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Short-Term vs. Long-Term

While “short” and “long” may seem self-explanatory, it’s not always so black and white. Is saving for a new car a short or long term goal? What about paying off that department store card? There are several things to consider when determining whether a goal is short term or long term. Short-term goals are you immediate wants or needs that affect your expenses and can be achieved in typically in 1-6 months. Long-term expenses are your big-ticket items, or those that will typically take one or more years to achieve.

The differences between short term and long term goals.

Generally, short-term goals do not require as much planning or saving as long-term goals.  Long-term goals typically require more money and regular review to stay on track. Additionally, long-term goals may consist of smaller goals throughout the timeline in order to achieve the goal. For example, when saving for a child’s college tuition, you will be much more likely to stay on track if the total amount needed to be saved is divided into chunks and saved on a monthly or quarterly basis. It’s much easier to visualize where you are and how well you are staying on target if you take a series of consistent, smaller steps to reach the bigger goal.

Mid-Term Goals

Then there are those goals that don’t exactly fit the short- or long-term category, but rather have characteristics of both. These are mid-term goals, and are often those needs or purchases that take longer than three months to achieve, but not years.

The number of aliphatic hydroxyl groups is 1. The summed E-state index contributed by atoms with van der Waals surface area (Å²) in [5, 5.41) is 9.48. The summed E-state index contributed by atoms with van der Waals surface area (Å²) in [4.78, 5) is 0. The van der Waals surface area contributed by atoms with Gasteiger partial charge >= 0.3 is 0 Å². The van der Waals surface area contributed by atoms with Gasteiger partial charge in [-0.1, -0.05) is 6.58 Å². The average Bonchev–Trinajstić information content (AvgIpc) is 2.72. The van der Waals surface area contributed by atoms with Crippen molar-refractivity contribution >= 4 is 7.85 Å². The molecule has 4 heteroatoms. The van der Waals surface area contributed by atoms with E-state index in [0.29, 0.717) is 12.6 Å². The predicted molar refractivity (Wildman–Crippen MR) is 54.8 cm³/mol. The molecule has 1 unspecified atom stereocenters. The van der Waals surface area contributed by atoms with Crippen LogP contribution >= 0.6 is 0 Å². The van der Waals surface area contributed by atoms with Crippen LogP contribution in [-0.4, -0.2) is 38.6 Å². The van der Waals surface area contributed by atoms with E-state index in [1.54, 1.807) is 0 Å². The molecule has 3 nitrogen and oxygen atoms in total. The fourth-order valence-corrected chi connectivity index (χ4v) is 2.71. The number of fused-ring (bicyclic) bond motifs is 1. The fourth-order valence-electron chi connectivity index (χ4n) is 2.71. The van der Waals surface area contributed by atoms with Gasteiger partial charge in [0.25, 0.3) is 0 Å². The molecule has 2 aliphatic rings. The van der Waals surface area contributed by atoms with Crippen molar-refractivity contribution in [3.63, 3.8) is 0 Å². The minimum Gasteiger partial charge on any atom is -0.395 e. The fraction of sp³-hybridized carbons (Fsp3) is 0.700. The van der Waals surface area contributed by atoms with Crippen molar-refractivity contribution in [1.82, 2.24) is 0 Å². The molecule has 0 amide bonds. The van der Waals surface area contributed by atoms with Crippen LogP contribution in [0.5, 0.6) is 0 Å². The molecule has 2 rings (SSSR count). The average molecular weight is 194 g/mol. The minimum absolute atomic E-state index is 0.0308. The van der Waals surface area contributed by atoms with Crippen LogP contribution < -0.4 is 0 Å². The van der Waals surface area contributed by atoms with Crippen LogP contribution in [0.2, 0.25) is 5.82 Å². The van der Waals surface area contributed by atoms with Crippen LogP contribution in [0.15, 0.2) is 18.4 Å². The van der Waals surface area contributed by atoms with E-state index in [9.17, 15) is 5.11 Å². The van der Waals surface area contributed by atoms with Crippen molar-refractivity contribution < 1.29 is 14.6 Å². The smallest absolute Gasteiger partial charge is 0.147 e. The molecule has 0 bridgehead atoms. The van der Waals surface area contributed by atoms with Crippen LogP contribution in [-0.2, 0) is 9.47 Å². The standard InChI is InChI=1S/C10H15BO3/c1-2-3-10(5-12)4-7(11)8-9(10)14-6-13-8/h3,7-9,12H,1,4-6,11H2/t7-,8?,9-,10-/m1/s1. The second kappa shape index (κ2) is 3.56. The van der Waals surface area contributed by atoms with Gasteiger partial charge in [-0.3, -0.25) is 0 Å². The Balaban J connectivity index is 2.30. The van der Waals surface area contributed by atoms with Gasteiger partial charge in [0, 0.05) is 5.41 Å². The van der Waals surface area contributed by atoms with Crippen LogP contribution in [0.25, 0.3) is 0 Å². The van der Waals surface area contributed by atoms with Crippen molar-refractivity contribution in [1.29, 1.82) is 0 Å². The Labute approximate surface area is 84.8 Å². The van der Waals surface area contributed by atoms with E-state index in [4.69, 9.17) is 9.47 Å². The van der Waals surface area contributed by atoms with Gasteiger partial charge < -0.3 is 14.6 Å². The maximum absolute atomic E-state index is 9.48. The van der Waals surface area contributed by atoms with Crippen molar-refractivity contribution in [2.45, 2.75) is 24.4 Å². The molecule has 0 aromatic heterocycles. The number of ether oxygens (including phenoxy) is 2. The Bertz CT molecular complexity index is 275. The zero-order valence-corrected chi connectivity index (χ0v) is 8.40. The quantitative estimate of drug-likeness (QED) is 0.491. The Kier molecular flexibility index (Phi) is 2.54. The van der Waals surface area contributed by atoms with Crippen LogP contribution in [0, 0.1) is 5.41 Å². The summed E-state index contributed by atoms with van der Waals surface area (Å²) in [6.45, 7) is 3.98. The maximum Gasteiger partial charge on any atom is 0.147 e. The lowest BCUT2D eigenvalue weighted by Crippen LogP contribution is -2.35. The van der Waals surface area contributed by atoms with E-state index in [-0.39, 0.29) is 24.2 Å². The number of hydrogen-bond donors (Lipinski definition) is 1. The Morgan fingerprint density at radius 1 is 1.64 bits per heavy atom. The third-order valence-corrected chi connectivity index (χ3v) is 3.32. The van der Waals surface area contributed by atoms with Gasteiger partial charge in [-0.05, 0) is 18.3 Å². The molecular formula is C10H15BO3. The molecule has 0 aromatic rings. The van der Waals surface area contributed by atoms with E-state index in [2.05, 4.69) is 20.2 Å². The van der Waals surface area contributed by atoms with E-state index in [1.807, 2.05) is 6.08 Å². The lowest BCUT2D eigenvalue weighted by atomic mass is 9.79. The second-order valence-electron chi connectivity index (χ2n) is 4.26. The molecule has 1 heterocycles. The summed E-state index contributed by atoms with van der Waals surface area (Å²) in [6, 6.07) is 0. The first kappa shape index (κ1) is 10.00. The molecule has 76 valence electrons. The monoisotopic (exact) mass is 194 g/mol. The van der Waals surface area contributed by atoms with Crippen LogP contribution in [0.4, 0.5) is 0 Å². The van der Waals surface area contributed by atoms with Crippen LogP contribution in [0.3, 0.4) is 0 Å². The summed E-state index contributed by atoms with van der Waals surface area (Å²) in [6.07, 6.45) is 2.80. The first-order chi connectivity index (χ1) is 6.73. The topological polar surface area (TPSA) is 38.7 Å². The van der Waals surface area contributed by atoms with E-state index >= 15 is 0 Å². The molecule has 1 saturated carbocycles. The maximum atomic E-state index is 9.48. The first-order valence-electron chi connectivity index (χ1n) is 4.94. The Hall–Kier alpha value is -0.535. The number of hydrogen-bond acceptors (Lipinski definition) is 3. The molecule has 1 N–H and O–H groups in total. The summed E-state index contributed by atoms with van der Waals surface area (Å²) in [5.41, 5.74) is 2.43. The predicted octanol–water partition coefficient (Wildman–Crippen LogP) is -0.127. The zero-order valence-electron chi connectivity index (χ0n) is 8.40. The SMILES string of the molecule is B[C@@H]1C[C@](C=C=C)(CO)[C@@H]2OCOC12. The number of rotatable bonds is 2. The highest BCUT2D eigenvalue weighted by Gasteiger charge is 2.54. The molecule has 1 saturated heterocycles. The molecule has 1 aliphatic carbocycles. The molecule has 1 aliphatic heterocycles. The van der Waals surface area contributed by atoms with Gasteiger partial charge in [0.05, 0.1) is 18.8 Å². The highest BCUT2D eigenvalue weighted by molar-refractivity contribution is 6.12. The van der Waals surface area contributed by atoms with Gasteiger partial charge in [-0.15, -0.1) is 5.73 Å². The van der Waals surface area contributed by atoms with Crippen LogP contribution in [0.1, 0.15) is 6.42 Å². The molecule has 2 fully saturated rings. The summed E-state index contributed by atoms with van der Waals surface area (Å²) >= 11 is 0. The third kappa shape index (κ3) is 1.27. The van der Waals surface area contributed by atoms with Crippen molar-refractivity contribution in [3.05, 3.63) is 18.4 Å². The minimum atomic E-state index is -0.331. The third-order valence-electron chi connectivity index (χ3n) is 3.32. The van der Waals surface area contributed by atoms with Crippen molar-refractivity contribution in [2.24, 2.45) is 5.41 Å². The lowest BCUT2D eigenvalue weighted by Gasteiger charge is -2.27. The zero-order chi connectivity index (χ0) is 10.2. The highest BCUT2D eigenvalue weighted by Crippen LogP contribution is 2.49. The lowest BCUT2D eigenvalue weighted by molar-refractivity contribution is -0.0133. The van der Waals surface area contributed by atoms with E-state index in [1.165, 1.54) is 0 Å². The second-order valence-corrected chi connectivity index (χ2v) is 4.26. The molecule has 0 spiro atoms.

More examples of short term and long term goals.

Typically, mid-term goals take three months to one year to achieve. These usually do require more planning like long-term goals, but can be achieved on a smaller time scale. Depending on your income and the expense for your situation, examples could include:

  • Buying a car
  • Extended travel
  • Planned medical expense
  • Paying off a credit card
  • Saving for a house down payment

How to Get Started: Evaluate your current situation.

  1. Determine your monthly income and expenses, then decide how much of your disposable income (the difference between your income and expenses) you can afford to put towards your goal. This will help you determine if your goal is short, mid, or long-term.
  2. Set a timeline based on your savings goal. Include periodic benchmarks for goals lasting more than three months.
  3. Write down your goal. The best system for visualizing and prioritizing a goal is one that is written down. Whether you write it down in a journal, or track it on your computer or through an app, having dates, amounts, and actions written down helps you plan ahead.
  4. Track your progress. Set reminders to check in on your progress regularly. 
  5. Consider offsetting your new expense. Look for ways to cut back in other expense categories to help offset the added expense your new goal is creating. It’ll be easier on your wallet and help you be more successful in reaching your goal on time.
  6. Reward yourself. When you reach a milestone or checkpoint, reward yourself with something small – such as indulging in your favorite dessert or giving yourself a mental pat on the back. We are quick to beat ourselves up if we miss a deadline, but not as quick to tell ourselves we’ve done well.